Condemning this Community Center ( a peaceful community center) in lower Manhattan is playing right into the hands of the Extremists who predicted this would happen in the US.
The Extremists WANT this Islamaphopia to play on and on… Can’t people understand that Terrorists attacked on 9/11, not Muslims???
The Muslim religion is peaceful, loving and as honorable as our religions.
Why can’t people see that fighting against the Muslims is EXACTLY what the extremists want??? Please understand that this vociferous hate mongering is a recruiting tool for the likes of Bin Laden and other groups of that ilk!
It is totally baffling to me why we must be so prejudiced, intolerant and ignorant. Muslims did not attack on 9/11, Terrorists did!!
What religion was McVeigh when he attacked the government building in Oklahoma? What does it matter? If McVeigh were Baptist or Catholic, then we should hate those groups too, right?
Listen to this calm voice of reason from Ron Paul:
“The outcry over the building of the mosque, near ground zero, implies that Islam alone was responsible for the 9/11 attacks. According to those who are condemning the building of the mosque, the nineteen suicide terrorists on 9/11 spoke for all Muslims. This is like blaming all Christians for …the wars of aggression and occupation because some Christians supported the neo-conservatives’ aggressive wars.
The House Speaker is now treading on a slippery slope by demanding a Congressional investigation to find out just who is funding the mosque—a bold rejection of property rights, 1st Amendment rights, and the Rule of Law—in order to look tough against Islam.
This is all about hate and Islamaphobia.
We now have an epidemic of “sunshine patriots” on both the right and the left who are all for freedom, as long as there’s no controversy and nobody is offended. Political demagoguery rules when truth and liberty are ignored.”
I truly thought we were governed by laws in this country. When did we become so lawless?
We must wake up and come to our senses.
What happened to “the land of the free and the brave?”
The free and the brave?
Not so much.
Perhaps we see the religious world differently, you and me. I look at religion with wonder, fully accepting out of curiosity and trust the beliefs of any religion I encounter. My eyes are wide open and my thoughts are not skewed by a fear of reprisal from a different cultural religion coexisting freely in the United States.
Trust takes on great importance when it’s but given rarely. Trust is only as liberated as we are in our thoughts and in our communications with each other.
We are only human, but do we allow our humanness to sit on a back shelf when it comes to religion?
Today religion has grown beyond itself and I fear that freedom of religion (or freedom FROM religion) will not be our (sacred) right if we allow ourselves to fear an Islamic religion.
The only thing to fear is the loss of our freedom to worship with a group of like-minded persons. If we take this right away from another group of persons, who is to say someone will not take our religious freedoms away?
The US embraces “religion” and it’s everywhere around us. It’s in politics; it’s on TV, in our schools, on our money, in our anthems.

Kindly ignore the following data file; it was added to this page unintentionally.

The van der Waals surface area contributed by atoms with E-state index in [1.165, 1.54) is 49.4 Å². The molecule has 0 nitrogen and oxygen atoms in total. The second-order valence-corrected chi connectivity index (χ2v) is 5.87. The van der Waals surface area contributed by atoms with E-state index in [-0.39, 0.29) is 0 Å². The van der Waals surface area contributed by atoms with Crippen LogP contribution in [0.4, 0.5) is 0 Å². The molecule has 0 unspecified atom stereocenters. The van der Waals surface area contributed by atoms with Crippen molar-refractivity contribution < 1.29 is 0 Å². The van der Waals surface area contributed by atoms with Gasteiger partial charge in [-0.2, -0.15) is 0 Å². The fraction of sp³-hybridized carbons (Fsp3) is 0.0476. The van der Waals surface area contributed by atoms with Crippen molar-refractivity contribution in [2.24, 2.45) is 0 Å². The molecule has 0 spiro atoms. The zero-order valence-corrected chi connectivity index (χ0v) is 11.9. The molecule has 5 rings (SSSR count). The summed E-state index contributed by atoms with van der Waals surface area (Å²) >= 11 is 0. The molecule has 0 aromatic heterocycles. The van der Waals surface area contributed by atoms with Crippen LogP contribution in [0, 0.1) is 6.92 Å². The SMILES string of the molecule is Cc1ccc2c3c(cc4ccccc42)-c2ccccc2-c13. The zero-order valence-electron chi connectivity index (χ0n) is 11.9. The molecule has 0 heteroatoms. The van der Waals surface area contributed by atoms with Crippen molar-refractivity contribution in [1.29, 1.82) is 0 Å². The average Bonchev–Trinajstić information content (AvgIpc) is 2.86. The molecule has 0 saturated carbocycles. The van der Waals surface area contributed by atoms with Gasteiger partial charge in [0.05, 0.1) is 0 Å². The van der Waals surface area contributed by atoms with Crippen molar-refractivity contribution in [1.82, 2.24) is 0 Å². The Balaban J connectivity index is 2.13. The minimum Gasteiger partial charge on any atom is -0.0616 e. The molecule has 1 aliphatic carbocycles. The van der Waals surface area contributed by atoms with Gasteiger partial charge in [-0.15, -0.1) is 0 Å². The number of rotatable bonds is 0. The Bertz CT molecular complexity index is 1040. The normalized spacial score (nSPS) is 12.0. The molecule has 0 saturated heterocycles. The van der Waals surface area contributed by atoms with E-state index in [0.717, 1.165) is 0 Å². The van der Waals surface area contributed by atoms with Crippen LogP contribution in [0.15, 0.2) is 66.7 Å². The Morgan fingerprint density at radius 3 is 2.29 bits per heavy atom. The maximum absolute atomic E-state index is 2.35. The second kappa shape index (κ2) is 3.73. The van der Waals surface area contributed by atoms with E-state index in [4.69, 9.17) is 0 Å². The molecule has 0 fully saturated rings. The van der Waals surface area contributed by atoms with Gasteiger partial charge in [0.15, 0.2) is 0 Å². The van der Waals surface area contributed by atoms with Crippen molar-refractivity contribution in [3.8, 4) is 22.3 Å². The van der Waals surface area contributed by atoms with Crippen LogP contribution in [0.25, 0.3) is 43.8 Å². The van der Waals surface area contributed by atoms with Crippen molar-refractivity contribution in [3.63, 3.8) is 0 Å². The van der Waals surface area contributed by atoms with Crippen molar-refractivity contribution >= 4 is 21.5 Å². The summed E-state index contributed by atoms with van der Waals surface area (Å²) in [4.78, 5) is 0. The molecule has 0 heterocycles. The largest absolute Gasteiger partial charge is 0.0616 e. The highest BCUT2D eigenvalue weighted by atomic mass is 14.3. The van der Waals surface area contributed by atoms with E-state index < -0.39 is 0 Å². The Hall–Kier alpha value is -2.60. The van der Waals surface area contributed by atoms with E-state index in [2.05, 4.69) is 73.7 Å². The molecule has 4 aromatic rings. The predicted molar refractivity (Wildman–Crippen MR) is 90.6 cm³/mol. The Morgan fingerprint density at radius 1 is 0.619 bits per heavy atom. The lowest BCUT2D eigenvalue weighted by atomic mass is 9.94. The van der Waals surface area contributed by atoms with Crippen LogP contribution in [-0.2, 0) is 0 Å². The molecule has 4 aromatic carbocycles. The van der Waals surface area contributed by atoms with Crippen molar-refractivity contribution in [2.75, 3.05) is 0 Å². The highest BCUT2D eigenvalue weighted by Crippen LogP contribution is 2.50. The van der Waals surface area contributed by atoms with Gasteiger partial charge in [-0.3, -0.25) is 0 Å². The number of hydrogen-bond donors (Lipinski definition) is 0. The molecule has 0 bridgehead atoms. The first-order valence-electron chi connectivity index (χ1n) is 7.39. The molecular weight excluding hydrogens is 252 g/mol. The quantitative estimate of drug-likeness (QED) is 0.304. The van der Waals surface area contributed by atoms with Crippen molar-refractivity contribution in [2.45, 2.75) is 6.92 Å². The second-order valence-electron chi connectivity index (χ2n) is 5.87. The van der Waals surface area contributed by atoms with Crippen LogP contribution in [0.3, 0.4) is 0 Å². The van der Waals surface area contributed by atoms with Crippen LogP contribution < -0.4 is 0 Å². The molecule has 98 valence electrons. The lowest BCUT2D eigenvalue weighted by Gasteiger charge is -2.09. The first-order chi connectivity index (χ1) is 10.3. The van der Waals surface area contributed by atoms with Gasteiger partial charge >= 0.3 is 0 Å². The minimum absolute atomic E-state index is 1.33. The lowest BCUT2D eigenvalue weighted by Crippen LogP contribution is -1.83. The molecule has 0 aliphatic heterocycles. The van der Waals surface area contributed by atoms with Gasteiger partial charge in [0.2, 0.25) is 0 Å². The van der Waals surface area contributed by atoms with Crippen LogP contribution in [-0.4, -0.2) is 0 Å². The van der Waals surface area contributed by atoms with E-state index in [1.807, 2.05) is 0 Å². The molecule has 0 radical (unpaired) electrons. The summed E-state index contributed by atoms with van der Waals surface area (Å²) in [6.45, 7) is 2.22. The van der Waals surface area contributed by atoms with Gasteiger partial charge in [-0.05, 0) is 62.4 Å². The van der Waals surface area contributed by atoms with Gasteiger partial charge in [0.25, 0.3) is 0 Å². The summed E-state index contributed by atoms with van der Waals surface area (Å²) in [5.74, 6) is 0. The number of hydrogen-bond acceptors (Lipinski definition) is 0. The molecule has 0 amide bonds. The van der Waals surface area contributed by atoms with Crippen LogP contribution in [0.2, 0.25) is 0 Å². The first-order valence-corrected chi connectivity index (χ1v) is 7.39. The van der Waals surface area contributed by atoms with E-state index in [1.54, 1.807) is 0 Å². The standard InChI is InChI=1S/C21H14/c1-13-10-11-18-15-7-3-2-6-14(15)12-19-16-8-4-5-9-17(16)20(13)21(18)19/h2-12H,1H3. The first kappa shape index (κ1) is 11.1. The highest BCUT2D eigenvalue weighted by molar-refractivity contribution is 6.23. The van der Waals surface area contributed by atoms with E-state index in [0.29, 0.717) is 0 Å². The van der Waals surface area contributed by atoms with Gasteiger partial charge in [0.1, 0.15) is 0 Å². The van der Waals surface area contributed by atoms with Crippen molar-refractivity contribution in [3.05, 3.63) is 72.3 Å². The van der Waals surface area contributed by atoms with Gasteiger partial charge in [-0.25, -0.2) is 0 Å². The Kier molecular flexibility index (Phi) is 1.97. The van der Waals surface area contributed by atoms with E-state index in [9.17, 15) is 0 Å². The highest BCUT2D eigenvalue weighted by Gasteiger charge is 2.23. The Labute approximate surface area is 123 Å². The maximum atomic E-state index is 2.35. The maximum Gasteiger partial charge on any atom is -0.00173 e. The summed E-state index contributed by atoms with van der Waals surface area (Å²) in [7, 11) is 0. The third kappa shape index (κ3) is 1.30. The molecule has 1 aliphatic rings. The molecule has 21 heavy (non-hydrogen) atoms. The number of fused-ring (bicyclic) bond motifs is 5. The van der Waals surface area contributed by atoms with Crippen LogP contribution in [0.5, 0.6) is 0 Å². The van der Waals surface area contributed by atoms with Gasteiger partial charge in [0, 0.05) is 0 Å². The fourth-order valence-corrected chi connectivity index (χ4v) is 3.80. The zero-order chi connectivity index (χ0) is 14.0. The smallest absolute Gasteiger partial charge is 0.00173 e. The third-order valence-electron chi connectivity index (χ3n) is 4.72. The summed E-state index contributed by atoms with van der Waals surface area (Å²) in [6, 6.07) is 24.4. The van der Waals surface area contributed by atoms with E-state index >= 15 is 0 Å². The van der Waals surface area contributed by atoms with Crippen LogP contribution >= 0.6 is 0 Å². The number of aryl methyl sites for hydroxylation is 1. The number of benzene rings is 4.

The US wants to be “God-fearing” because it sees this as noble. But, these so-called noble allowances for religious freedoms have been hijacked by a sense of righteousness, or a sense of superiority.
Then there is the duplicitous “Religious Right” who want to make hate legal – to allow it to trump the freedoms of some individuals…. But that is another story for another day.
Today I want to talk about religious freedoms because I don’t want to loose mine; and I don’t want you to loose yours.
Look at this image. What do you see? Do you see an old woman? Do you see a young woman? Do you see both?
You should see two women. Keep looking until you see both.
I hope you see both. If you do, then perhaps, your mind is also open to accepting how perfectly natural it is for Muslims to worship any where they please in this free country of ours. Since religion is a religion unto itself, so too are an old woman and a young woman one in the same.
If you see two women in the image above, then perhaps you will appreciate the cultural and rich religious diversity that an Islamic Mosque would bring to the sad and hollow earth we know as “Ground Zero.”
Should we not allow a Mosque to be built at “Ground Zero” the US will become shallow with hearts that are spray-painted with dull monochromatic apathy. I trust that all religions want to mourn the victims of 9-11. Islam, too.
If we fear the Islamic religion, my friends, we will have serious problems down the road. If we fear Islam or any religion will that not engender hate eventually?
The U.S. must open its eyes wide and see that we all want the same things: Muslims, Jews, Catholics, Baptists, even agnostics and atheists too, all want the same thing: to live in a peaceful world where we can have the freedom to pray (or not) to the God or Universe of our choosing.
Pastor Martin Neimoller wrote these words as a result of his experience in World War II:
They came first for the Communists, and I didn’t speak up because I wasn’t a Communist. Then they came for the trade unionists, and I didn’t speak up because I wasn’t a trade unionist. Then they came for the Jews, and I didn’t speak up because I wasn’t a Jew. Then they came for me and by that time no one was left to speak up.
He was speaking of the unthinkable persecutions and horrors he and others witnessed when Germany was overrun by Hitler. However, the context of this speech was the ultimate of ironies because Neimoller was himself a Nazi sympathizer until he was arrested himself for not supporting the regime sufficiently. He was in death camps for seven years. It was after he was liberated that he spoke thus. (K. Olberman, 2010)